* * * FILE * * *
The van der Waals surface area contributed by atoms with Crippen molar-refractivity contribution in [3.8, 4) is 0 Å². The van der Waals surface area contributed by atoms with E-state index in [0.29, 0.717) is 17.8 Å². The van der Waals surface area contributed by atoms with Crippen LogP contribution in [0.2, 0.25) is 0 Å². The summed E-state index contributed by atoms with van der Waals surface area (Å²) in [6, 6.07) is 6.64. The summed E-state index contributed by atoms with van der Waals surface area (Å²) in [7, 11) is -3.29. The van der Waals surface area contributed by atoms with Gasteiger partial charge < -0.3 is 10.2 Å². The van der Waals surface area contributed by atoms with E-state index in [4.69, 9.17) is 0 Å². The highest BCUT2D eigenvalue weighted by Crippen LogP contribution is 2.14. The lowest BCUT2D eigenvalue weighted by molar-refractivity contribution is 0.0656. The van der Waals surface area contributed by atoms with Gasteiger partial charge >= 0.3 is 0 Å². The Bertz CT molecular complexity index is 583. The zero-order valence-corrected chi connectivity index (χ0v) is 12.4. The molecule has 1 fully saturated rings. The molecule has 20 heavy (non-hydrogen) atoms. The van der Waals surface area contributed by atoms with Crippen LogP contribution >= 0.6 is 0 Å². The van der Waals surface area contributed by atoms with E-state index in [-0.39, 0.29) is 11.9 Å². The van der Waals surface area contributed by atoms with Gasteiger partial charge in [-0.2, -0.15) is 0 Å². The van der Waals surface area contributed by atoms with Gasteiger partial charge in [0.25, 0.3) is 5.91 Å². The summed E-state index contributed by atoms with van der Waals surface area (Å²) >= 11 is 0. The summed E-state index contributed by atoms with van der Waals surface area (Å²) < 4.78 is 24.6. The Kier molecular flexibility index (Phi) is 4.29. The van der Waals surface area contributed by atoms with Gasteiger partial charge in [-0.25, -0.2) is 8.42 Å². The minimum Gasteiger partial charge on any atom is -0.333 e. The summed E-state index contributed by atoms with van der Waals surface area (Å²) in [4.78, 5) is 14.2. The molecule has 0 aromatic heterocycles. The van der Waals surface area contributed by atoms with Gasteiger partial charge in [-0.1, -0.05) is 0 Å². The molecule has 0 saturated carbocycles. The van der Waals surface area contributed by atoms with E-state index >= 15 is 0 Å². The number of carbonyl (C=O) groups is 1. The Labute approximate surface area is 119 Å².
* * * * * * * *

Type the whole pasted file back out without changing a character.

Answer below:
The van der Waals surface area contributed by atoms with Crippen molar-refractivity contribution in [3.8, 4) is 0 Å². The van der Waals surface area contributed by atoms with E-state index in [0.29, 0.717) is 17.8 Å². The van der Waals surface area contributed by atoms with Crippen LogP contribution in [0.2, 0.25) is 0 Å². The summed E-state index contributed by atoms with van der Waals surface area (Å²) in [6, 6.07) is 6.64. The summed E-state index contributed by atoms with van der Waals surface area (Å²) in [7, 11) is -3.29. The van der Waals surface area contributed by atoms with Gasteiger partial charge < -0.3 is 10.2 Å². The van der Waals surface area contributed by atoms with E-state index in [4.69, 9.17) is 0 Å². The highest BCUT2D eigenvalue weighted by Crippen LogP contribution is 2.14. The lowest BCUT2D eigenvalue weighted by molar-refractivity contribution is 0.0656. The van der Waals surface area contributed by atoms with Gasteiger partial charge >= 0.3 is 0 Å². The Bertz CT molecular complexity index is 583. The zero-order valence-corrected chi connectivity index (χ0v) is 12.4. The molecule has 1 fully saturated rings. The molecule has 20 heavy (non-hydrogen) atoms. The van der Waals surface area contributed by atoms with Crippen LogP contribution >= 0.6 is 0 Å². The van der Waals surface area contributed by atoms with E-state index in [-0.39, 0.29) is 11.9 Å². The van der Waals surface area contributed by atoms with Gasteiger partial charge in [-0.2, -0.15) is 0 Å². The van der Waals surface area contributed by atoms with Gasteiger partial charge in [0.25, 0.3) is 5.91 Å². The summed E-state index contributed by atoms with van der Waals surface area (Å²) >= 11 is 0. The summed E-state index contributed by atoms with van der Waals surface area (Å²) < 4.78 is 24.6. The Kier molecular flexibility index (Phi) is 4.29. The van der Waals surface area contributed by atoms with Gasteiger partial charge in [-0.25, -0.2) is 8.42 Å². The minimum Gasteiger partial charge on any atom is -0.333 e. The summed E-state index contributed by atoms with van der Waals surface area (Å²) in [4.78, 5) is 14.2. The molecule has 0 aromatic heterocycles. The van der Waals surface area contributed by atoms with Gasteiger partial charge in [-0.1, -0.05) is 0 Å². The molecule has 0 saturated carbocycles. The van der Waals surface area contributed by atoms with E-state index >= 15 is 0 Å². The number of carbonyl (C=O) groups is 1. The Labute approximate surface area is 119 Å².